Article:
Red lights: we can't live with them, we can't live without them.
Or can we?
While the purpose of traffic lights - controlling the flow of traffic at intersections - is understandable, few would argue that having to stop at those pesky reds is irritating. They back up traffic. They make you late for work. And, as it turns out, they cause cars to consume more fuel and produce more emissions, between idling at lights and revving up again once they turn green.
Stopping at red lights could also soon be a thing of the past.
A group of researchers from MIT and Princeton University have developed an app that takes advantage of a growing trend: drivers who install brackets on their dashboards and mount their smartphones as GPS navigators.
The researchers used a network of these GPS-enabled cell phones to collect information about traffic lights. Based on images captured by the phones' cameras, the app is able to predict exactly how slowly a person needs to drive in order to miss the next red light.
The application, called SignalGuru, was tested on 20 cars in both Cambridge, Mass. and Singapore. The system used in Cambridge, where lights change according to fixed schedules, predicted the change of red lights to within two-thirds of a second. In Singapore, where traffic lights change depending on traffic flow, the system was less precise.
“The good news for the U.S.,” said Emmanouil Koukoumidis, the researcher who led the project, “is that most signals in the U.S. are dummy signals” — those with fixed schedules. But even a prediction to within two and a half seconds, Koukoumidis said, “could very well help you avoid stopping at an intersection.”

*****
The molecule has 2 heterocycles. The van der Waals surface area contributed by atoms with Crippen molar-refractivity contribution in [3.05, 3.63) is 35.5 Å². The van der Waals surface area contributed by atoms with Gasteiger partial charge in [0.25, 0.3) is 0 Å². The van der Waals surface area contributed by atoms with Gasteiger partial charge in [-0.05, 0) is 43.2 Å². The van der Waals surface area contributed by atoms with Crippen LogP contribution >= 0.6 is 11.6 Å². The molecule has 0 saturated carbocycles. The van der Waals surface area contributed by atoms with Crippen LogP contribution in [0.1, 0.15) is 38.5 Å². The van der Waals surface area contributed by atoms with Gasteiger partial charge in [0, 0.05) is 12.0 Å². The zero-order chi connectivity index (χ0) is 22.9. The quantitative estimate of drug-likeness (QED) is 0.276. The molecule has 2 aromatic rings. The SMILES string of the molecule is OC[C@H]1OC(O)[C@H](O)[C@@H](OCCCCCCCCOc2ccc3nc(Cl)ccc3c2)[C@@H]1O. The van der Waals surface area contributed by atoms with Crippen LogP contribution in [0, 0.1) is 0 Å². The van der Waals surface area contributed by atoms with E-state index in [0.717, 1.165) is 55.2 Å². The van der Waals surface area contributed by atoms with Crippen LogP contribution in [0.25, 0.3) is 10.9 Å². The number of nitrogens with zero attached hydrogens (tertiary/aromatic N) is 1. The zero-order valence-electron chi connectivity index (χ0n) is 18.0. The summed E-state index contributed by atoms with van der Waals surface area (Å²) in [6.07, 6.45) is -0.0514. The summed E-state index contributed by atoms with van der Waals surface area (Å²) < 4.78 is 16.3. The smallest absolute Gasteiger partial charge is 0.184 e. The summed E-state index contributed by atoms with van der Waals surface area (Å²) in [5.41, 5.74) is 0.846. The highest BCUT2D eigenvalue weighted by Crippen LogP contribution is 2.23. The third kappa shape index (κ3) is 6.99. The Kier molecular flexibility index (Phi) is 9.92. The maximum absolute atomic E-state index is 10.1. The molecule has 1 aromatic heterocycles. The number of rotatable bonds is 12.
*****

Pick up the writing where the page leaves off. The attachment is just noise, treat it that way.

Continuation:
The test run in Cambridge was said to have saved drivers 20 percent more fuel. According to a statement from MIT, 28 percent of the energy consumed and 32 percent of carbon dioxide emitted in the U.S. comes from cars.
“If you can save even a small percentage of that, then you can have a large effect on the energy that the U.S. consumes,” Koukoumidis said. And as with all crowd-sourcing efforts, the system's effectiveness depends to some extent on the number of participating users whose phones can collect data.
The concept behind SignalGuru, leveraging information collected from users' smartphones, could be applied elsewhere, according to Koukoumidis. Cameras could capture location-specific information about gas prices, the arrival time of city buses, or about available parking spaces in a certain area.
While a commercially-available version of SignalGuru would tell drivers how much they should slow down to avoid stopping at a red light, don't expect an eventual app to tell users how fast they need to go to catch the next green light.
"We think that this application is not a safe thing to have," Koukoumidis said.
Photo: Flick/Magnus Akselvoll